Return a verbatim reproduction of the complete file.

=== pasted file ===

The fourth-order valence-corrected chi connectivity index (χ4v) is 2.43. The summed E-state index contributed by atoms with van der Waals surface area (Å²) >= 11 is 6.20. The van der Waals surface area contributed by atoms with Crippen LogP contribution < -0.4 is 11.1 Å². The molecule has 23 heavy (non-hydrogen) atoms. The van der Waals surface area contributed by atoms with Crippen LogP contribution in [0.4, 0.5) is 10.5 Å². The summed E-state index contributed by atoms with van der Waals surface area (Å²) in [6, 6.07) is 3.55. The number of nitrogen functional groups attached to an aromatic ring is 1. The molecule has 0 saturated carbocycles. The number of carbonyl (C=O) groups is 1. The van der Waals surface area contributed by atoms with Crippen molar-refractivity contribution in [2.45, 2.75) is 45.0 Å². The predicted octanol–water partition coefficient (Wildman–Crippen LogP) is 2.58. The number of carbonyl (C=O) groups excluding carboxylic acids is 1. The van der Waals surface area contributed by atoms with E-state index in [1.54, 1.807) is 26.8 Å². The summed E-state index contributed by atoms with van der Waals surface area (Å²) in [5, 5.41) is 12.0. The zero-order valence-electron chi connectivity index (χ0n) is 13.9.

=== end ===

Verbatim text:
The fourth-order valence-corrected chi connectivity index (χ4v) is 2.43. The summed E-state index contributed by atoms with van der Waals surface area (Å²) >= 11 is 6.20. The van der Waals surface area contributed by atoms with Crippen LogP contribution < -0.4 is 11.1 Å². The molecule has 23 heavy (non-hydrogen) atoms. The van der Waals surface area contributed by atoms with Crippen LogP contribution in [0.4, 0.5) is 10.5 Å². The summed E-state index contributed by atoms with van der Waals surface area (Å²) in [6, 6.07) is 3.55. The number of nitrogen functional groups attached to an aromatic ring is 1. The molecule has 0 saturated carbocycles. The number of carbonyl (C=O) groups is 1. The van der Waals surface area contributed by atoms with Crippen molar-refractivity contribution in [2.45, 2.75) is 45.0 Å². The predicted octanol–water partition coefficient (Wildman–Crippen LogP) is 2.58. The number of carbonyl (C=O) groups excluding carboxylic acids is 1. The van der Waals surface area contributed by atoms with E-state index in [1.54, 1.807) is 26.8 Å². The summed E-state index contributed by atoms with van der Waals surface area (Å²) in [5, 5.41) is 12.0. The zero-order valence-electron chi connectivity index (χ0n) is 13.9.